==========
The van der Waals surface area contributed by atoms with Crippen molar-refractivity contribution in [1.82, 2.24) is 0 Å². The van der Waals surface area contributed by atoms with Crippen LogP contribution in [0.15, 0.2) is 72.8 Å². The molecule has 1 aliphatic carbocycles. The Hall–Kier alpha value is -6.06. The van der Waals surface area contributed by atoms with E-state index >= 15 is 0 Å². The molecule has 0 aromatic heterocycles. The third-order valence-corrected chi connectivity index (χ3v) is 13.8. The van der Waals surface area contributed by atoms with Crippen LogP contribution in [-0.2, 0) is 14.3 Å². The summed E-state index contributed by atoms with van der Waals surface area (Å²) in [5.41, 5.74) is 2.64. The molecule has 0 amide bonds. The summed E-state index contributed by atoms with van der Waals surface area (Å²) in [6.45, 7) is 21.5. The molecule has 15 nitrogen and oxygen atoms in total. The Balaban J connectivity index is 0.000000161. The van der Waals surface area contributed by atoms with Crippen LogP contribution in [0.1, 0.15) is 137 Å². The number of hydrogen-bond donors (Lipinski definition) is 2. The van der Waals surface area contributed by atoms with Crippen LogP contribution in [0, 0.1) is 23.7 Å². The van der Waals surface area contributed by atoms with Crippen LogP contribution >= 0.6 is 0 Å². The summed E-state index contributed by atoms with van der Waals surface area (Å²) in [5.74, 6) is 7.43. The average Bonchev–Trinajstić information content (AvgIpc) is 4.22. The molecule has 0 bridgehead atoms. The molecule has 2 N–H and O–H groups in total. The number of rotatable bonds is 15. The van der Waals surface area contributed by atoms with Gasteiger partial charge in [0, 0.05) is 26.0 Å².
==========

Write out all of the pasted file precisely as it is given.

The van der Waals surface area contributed by atoms with Crippen molar-refractivity contribution in [1.82, 2.24) is 0 Å². The van der Waals surface area contributed by atoms with Crippen LogP contribution in [0.15, 0.2) is 72.8 Å². The molecule has 1 aliphatic carbocycles. The Hall–Kier alpha value is -6.06. The van der Waals surface area contributed by atoms with E-state index >= 15 is 0 Å². The molecule has 0 aromatic heterocycles. The third-order valence-corrected chi connectivity index (χ3v) is 13.8. The van der Waals surface area contributed by atoms with Crippen LogP contribution in [-0.2, 0) is 14.3 Å². The summed E-state index contributed by atoms with van der Waals surface area (Å²) in [5.41, 5.74) is 2.64. The molecule has 0 amide bonds. The summed E-state index contributed by atoms with van der Waals surface area (Å²) in [6.45, 7) is 21.5. The molecule has 15 nitrogen and oxygen atoms in total. The Balaban J connectivity index is 0.000000161. The van der Waals surface area contributed by atoms with Crippen LogP contribution in [0.1, 0.15) is 137 Å². The number of hydrogen-bond donors (Lipinski definition) is 2. The van der Waals surface area contributed by atoms with Crippen LogP contribution in [0, 0.1) is 23.7 Å². The van der Waals surface area contributed by atoms with Crippen LogP contribution >= 0.6 is 0 Å². The summed E-state index contributed by atoms with van der Waals surface area (Å²) in [5.74, 6) is 7.43. The average Bonchev–Trinajstić information content (AvgIpc) is 4.22. The molecule has 0 bridgehead atoms. The molecule has 2 N–H and O–H groups in total. The number of rotatable bonds is 15. The van der Waals surface area contributed by atoms with Gasteiger partial charge in [0, 0.05) is 26.0 Å².